This year, the FBI reported that 526,684 background checks were performed in Ohio through November involving potential firearms purchases. In 2002, fewer than 300,000 checks were made.

Evan English, president of Olde English Outfitters, a firearms and outdoor supplies store in Tipp City, said he expects it’s “more likely than not” that there will be additional legislation to increase gun control.

“Our president has made it clear that something will be done,” English said. “But the question of what will be done is the greatest question of all.”

English said he is not opposed to all gun-related regulations. He cited as a positive reform the 1994 law that requires gun stores to run federal background checks on gun buyers.

Jim Irvine, chairman of the Buckeye Firearms Association, also said he is not opposed to all gun control initiatives merely out of principle.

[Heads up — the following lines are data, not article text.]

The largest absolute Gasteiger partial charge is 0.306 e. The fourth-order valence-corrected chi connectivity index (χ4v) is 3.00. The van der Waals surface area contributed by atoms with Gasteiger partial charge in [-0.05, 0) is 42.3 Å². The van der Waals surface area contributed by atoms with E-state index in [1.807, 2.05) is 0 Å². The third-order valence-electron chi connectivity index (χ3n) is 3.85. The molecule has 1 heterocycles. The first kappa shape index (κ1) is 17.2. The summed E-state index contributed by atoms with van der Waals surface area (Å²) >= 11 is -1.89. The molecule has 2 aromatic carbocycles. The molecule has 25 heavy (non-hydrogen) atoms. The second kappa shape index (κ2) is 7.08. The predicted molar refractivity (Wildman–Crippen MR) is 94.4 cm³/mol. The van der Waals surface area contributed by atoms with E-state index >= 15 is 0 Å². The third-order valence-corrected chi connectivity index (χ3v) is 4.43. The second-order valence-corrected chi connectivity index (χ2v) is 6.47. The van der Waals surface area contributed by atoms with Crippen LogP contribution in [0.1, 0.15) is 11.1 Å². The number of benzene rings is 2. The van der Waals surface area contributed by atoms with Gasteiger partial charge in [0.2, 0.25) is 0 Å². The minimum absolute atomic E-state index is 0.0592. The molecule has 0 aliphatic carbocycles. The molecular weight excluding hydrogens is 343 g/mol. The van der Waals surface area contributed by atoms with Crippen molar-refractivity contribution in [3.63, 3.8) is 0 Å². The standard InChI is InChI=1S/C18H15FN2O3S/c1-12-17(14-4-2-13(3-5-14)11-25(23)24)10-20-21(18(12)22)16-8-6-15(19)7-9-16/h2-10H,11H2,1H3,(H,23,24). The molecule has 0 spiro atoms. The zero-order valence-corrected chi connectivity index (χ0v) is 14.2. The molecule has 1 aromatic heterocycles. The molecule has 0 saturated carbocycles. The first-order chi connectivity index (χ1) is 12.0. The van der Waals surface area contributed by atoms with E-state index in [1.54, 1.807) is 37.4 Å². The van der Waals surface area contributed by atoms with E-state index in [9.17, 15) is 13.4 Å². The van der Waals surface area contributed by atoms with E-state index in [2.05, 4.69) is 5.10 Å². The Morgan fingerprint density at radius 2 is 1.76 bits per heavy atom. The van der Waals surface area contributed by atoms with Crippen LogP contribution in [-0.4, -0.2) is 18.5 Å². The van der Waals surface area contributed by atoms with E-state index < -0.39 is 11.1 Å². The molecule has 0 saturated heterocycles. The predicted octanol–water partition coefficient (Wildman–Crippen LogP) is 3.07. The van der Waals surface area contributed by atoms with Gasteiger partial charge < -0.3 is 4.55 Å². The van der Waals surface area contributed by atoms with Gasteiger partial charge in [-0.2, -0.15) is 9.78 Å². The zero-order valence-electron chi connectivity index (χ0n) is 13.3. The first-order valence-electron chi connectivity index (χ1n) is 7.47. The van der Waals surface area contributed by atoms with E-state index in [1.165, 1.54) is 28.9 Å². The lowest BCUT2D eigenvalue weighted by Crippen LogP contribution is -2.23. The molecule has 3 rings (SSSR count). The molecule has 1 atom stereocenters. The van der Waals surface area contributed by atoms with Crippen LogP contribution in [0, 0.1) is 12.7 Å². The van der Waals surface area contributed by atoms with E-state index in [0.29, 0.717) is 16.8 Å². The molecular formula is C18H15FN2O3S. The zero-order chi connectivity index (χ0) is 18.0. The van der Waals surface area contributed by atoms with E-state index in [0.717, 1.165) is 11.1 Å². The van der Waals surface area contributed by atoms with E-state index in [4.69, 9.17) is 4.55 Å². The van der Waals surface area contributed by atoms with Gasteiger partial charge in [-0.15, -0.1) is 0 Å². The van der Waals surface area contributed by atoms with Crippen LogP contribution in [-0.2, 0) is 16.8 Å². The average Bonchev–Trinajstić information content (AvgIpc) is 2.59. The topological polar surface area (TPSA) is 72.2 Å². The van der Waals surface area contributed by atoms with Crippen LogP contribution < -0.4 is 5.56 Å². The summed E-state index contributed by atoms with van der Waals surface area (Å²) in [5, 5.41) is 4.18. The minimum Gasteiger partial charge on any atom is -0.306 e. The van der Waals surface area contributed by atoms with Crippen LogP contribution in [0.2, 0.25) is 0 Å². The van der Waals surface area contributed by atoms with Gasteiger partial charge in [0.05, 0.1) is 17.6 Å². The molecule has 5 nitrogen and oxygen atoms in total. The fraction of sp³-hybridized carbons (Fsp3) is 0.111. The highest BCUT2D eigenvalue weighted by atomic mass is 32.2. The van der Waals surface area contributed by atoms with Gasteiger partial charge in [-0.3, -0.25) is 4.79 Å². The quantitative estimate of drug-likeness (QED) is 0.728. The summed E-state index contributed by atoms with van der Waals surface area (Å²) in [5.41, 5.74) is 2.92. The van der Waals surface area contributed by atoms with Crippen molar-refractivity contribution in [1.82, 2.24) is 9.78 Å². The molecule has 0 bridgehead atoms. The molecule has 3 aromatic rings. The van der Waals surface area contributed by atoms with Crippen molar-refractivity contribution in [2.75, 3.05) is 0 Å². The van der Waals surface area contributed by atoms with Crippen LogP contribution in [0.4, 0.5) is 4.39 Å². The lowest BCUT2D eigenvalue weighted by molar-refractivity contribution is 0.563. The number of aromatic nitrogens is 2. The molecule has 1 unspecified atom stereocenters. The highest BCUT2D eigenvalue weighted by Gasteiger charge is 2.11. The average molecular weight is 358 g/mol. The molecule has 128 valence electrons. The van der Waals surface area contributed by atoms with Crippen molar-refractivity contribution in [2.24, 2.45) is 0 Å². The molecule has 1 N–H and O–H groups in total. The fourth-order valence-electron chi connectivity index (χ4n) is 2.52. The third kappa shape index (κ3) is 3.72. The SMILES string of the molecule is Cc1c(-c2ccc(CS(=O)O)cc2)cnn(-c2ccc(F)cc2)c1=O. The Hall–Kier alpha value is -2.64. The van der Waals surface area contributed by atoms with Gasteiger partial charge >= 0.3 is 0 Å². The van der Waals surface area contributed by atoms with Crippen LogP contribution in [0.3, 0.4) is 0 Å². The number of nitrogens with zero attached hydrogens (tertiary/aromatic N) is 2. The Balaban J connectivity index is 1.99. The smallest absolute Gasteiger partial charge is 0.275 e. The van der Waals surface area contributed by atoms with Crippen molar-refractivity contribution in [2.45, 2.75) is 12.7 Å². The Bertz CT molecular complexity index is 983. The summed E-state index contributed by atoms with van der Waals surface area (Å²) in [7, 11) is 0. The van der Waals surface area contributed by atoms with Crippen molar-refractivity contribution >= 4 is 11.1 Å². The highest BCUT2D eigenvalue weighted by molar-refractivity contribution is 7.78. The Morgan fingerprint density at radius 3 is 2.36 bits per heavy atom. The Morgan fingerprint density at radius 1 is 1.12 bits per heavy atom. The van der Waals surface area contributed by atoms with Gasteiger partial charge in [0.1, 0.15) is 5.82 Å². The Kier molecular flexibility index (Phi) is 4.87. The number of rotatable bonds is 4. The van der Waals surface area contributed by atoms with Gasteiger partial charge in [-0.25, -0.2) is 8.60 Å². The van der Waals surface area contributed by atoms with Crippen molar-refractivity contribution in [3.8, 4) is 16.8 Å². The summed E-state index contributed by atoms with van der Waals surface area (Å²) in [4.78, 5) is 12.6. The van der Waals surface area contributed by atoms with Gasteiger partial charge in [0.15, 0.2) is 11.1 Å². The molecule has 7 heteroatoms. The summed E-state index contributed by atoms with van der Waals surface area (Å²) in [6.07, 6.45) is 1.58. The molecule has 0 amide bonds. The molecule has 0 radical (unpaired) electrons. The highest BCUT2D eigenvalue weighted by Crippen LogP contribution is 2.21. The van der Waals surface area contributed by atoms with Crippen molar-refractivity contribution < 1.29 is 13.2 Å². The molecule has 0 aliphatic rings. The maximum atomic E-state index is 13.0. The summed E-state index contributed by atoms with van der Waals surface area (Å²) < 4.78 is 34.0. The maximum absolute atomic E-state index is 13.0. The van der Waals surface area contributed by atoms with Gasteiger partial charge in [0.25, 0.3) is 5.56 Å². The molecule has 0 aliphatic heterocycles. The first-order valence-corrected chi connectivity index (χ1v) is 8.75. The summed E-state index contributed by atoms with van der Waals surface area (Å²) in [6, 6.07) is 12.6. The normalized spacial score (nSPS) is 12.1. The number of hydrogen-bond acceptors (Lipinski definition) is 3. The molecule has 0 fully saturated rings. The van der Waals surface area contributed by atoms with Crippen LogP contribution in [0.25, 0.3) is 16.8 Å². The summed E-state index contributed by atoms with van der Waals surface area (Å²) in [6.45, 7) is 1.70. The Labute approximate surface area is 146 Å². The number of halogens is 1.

Gun control advocates, including Toby Hoover, the executive director of the Ohio Coalition Against Gun Violence, have this week renewed calls for re-instituting a ban on assault weapons and high-capacity magazines that expired in 2004, 10 years after it was implemented.

But Irvine said those reforms didn’t actually result in demonstrably fewer gun-related deaths.

“We can take a look at them. But if it’s just to make somebody feel better, then we shouldn’t do it. If they can show that it’s effective, that’s fine,” Irvine said. “The problem is, they’ve never been able to show it in the past.”

Rather, Irvine emphasized the need to increase security in schools.

That could include posting armed police officers and allowing trained school staff to carry guns. Irvine also said schools need to better reinforce their buildings and increase training for teachers and, when age-appropriate, students to deal with active shooters.

“We’ve got to change the mindset of teachers,” Irvine said. “They’ve got to fight back.”

The Associated Press and Jessica Wehrman of the Washington Bureau contributed to this report.